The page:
Column A or Column B?
One could choose one item from Column A, two items from Column B, and so forth and this method became so familiar that choices from “Column A” and “Column B” in anything (business, mathematics, whatever) often were called a “Chinese menu” in the slang of the time. The “Column A, Column B” sorta became a joke around the country back then. Continue reading
From time to time, I sit down and cruise through YouTube and amuse myself with songs I like and haven’t heard in a while. My days of commuting and listening to the radio every day are in my rearview mirror so to speak, so I use YouTube a lot to revisit my favorites. That led me to write this post about my favorite “money songs”, most of which you probably have heard yourself if not when they were popular but in some cases on the elevator as they might now be part of the “Muzak family” by now.
So here are 12 great picks on my list of money songs that can speak to you about life, money, and lessons to be learned. Continue reading
Most people are hesitant to take risks in their lives. It’s kind of human nature for people to fear risk. With the possible exception of Evel Knievel, Neil Armstrong, and a couple of others, it’s tough for us to step out onto that ledge and take a chance. You probably won’t be considering riding a motorcycle and jumping over a dozen cars or rocketing to the moon and back for fun or profit like Evel and Neil did back in the day, but what about other risky things that you deal with in your real life all the time? It all has to do with your risk tolerance.
What Are Some Risks You May Have to Face?
There is a laundry list of things and events that we face regularly that may involve risk. That means everything from meeting your future in-laws for the first time to making financial investments for your future and retirement. Continue reading
Being an older person (I’m 68), I know what the real world situation is when it comes to frauds and scams. Scammers tend to prey upon the elderly. Protecting yourself from fraud and scams would be a big enough job by itself, but you also need to protect your older parents from becoming victims of con artists.
These days, many of us no longer live near our parents, making this effort even more difficult. You may not be aware of what phone calls, emails, and letters they receive which may be luring them into financial ruin. It’s a growing problem for a number of reasons and the biggest one is that the older generation is a soft target, many with assets that are fairly accessible for everyday use from a checking or savings account. Continue reading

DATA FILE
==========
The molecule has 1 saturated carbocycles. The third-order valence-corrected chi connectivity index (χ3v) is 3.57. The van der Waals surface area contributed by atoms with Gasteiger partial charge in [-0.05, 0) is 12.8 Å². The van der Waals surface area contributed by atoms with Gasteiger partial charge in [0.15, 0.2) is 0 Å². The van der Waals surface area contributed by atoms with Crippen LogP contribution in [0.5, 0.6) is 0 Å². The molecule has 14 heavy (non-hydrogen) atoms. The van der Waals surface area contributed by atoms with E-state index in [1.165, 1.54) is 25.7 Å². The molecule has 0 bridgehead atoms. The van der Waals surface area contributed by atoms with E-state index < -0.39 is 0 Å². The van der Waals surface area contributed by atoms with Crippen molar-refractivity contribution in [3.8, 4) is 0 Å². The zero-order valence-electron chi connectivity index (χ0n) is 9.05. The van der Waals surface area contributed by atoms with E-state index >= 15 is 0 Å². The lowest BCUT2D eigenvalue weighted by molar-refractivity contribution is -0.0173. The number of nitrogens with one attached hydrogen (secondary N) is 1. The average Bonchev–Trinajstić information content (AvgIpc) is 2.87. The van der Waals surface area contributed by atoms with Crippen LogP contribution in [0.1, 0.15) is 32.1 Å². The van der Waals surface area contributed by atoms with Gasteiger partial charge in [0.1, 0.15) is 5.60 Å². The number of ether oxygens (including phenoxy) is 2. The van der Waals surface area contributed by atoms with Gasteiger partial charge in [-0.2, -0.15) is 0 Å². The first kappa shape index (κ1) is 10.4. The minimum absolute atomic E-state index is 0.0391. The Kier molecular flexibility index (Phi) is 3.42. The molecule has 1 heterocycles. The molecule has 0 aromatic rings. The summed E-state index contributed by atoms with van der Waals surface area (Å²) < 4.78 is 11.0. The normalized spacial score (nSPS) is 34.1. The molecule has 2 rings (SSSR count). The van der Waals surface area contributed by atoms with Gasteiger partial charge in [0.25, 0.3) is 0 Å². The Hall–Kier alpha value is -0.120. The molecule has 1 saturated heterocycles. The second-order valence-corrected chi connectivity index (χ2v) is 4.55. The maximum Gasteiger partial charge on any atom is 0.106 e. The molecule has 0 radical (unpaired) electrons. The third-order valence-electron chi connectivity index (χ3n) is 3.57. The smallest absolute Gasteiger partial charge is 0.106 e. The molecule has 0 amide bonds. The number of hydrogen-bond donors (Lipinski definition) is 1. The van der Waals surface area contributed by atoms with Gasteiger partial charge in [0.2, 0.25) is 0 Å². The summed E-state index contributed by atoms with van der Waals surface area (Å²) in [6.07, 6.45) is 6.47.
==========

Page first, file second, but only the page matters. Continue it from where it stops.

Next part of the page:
There’s a tricky subject out there that many people fear to talk about with their friends and family. No, I’m not talking about the usual controversial stuff like sex, politics, or religion here. I’m talking about the subject of tips and tipping! Believe me when I tell you it’s a subject that you deal with pretty often and it involves so many different angles for you, your family, and of course to the people with whom you are interacting, the “tippees”. So today I’m going to cover my tipping guidelines.
I can honestly say that this is a subject that can cause friction and even arguments for some and lots of second guessing and confusion for others. I have to be honest; it has been on more than one occasion for me. If you think about it, tipping adds a chunk of expense to your experience and you want to get the most for your money when you tip. That’s why today, I’m asking out loud this question: “Are there really any rules for tipping?” Continue reading
There’s a good chance if I say the word “green” your mind might wander to thoughts of money. The color of our money is so iconic that it has become synonymous with stacks of cash. I thought that today we might have a little fun and ponder the color green since it’s fast approaching St. Patrick’s Day 2018, March 17th, a day when green is at the forefront no matter what your ethnic background!
The color green has been used in federal currency dating back to 1861 and the Civil War. Before then, the Continental Congress had experimented with issuing notes called “continentals” to fund the Revolutionary War, but they were printed at such a high volume that they quickly lost their value. These new green notes were printed for a similar reason, but this time it was the Union side of the Civil War that needed financing. Continue reading